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Eight Things You Should Know About Pit Bulls
Pit Bulls have a bad reputation, which is sad and in most cases undeserved. Shelagh Begg, of HugABull Advocacy and Rescue Society (www.hugabull.com) provides eight things you should know about pit bulls.
By: Paul Holman - AHAcreative.com
• The term "pit bull" refers to three related breeds: the Staffordshire Bull Terrier (around 30 pounds), the American Pit Bull Terrier (40-50 pounds), and the American Staffordshire Terrier (50-60 pounds). Many people don't have a clear idea of what a "pit bull" looks like and anything from a lab, boxer, or hound can be mistaken for one.
• Pit bulls routinely pass the American Temperament Test (ATT) with flying colours. The ATT has tested over 28,000 dogs since 1977, measuring friendliness, confidence and sociability. Pit bull breeds score in the same range as shepherds, border collies, boxers and golden retrievers.
• Famous pit bull owners include Helen Keller, Thomas Edison, Fred Astaire, Presidents Theodore Roosevelt and Woodrow Wilson, Jon Stewart, Rachel Ray, Jessica Biel - and most famously Cesar Millan – the “Dog Whisperer.”
• Pit bulls and kids often make a great combination. The beloved canine companion "Petey" on the Little Rascals series of the 1920s and 1930s was a pit bull, and the Staffordshire Bull Terrier was nicknamed the "Nanny Dog" in early twentieth-century England. It remains one of only two registered breeds where a love of children is specifically included in its breed standard.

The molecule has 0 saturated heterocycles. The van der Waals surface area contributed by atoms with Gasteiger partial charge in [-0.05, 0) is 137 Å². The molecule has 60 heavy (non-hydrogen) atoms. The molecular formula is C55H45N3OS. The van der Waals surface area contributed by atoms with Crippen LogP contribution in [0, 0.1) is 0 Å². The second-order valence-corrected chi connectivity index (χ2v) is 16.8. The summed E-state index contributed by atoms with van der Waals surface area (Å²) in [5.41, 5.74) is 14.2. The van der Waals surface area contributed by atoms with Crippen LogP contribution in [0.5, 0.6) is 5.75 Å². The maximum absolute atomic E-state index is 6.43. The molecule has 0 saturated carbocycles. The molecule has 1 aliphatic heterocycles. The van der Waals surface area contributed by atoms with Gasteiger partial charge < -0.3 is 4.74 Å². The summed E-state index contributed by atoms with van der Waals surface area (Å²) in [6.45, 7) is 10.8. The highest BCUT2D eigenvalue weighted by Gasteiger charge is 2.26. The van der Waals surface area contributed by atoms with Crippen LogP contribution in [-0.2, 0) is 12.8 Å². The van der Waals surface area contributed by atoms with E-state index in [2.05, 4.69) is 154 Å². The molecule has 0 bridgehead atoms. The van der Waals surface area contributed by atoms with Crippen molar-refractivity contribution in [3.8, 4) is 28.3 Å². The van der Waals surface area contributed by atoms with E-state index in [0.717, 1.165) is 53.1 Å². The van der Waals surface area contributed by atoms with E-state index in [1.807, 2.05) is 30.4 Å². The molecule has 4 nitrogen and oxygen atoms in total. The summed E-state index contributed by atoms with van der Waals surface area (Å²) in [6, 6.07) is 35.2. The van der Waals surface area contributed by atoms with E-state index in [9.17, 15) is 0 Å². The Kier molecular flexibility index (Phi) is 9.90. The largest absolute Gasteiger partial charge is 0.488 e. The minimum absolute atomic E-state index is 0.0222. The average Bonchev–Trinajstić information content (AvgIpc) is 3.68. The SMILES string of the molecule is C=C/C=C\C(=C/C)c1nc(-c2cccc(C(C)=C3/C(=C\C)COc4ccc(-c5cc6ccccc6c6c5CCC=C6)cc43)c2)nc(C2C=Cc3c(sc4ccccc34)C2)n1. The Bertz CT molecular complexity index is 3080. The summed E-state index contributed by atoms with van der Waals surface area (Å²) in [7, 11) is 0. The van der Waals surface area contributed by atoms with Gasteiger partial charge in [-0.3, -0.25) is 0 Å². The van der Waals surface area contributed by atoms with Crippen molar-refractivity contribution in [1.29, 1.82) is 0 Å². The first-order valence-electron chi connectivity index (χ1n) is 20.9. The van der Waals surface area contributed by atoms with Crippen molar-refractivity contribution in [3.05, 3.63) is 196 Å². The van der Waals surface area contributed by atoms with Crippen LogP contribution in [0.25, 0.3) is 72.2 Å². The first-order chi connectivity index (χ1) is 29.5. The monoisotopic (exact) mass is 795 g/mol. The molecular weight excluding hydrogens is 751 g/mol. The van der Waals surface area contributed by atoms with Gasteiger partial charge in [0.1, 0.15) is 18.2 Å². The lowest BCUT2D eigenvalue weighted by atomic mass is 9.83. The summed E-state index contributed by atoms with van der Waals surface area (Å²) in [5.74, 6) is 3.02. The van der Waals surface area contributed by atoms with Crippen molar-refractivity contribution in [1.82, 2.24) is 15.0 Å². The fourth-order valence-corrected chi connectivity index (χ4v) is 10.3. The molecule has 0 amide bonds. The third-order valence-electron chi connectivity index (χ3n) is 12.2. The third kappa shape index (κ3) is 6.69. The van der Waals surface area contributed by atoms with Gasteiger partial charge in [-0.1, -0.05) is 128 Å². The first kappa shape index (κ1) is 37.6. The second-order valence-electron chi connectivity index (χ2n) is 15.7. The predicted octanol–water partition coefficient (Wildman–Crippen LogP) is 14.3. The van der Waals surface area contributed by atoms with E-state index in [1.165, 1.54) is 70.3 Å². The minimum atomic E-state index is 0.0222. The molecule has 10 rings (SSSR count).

• Pit bulls are born working dogs and are known for their intelligence, loyalty and work ethic. They are therapy dogs, assistance dogs, search and rescue dogs, and sports champions. In fact, one pit bull named Sergeant Stubby served in the United States armed forces during WWI. Sergeant Stubby was the most decorated war dog of WWI and has his own Wikipedia page! (http://en.wikipedia.org/
• In a survey, rescue association HugABull.com asked their community members why pit bulls are their breed of choice. The results:
o Their sense of humour – they are happy dogs that love to do "zoomies" (run circles) and be silly with their people.
o Their athleticism, combined with an "off switch" which makes them couch potatoes in the house.
o Their silky, low-shed, wash-and-wear coat!
• Because they have a reputation as tough dogs, pit bulls often end up in the hands of irresponsible owners. They suffer the highest rates of abuse, the lowest rates of adoption and are euthanized more than any other breed. Many shelters, even some in B.C., have an automatic euthanasia policy for any pit bull that comes into their facility, regardless of temperament or age.
• Pit bulls are sometimes targeted by breed bans in places like Ontario, but experience shows that bans do not make communities safer. What does work is owner responsibility. The City of Calgary is a leader in this area, with the lowest bite rate in the world and the highest licensing compliance rate. Calgary targets and enforces owner behaviour without pointing fingers at the breed.
Shelagh Begg will be speaking on the topic of “Deed, Not Breed” and will be available for questions and further discussion at The Petnership Project Holistic Wellness Pet Show on April 30 and May 1, 2011. Located at the Hellenic Community Centre (at 4500 Arbutus Street in Vancouver) from 10 a.m. to 5 p.m. both days, The Petnership Project focuses on the body, mind and spirit of our pets. Admission is $11 per day for all online advanced ticket purchases (at www.petnerships.com)
Sponsors for The Petnership Project Holistic Wellness Pet Show include KVOS TV, News1130, Postmedia Network, and True Carnivores.
Petnerships.com, producer of The Petnership Project, is an online destination for alternative and progressive pet information. Petnerships’
For more information or an interview with Petnerships or Shelagh Begg, please contact Paul Holman at email@example.com or at 604.303.1052.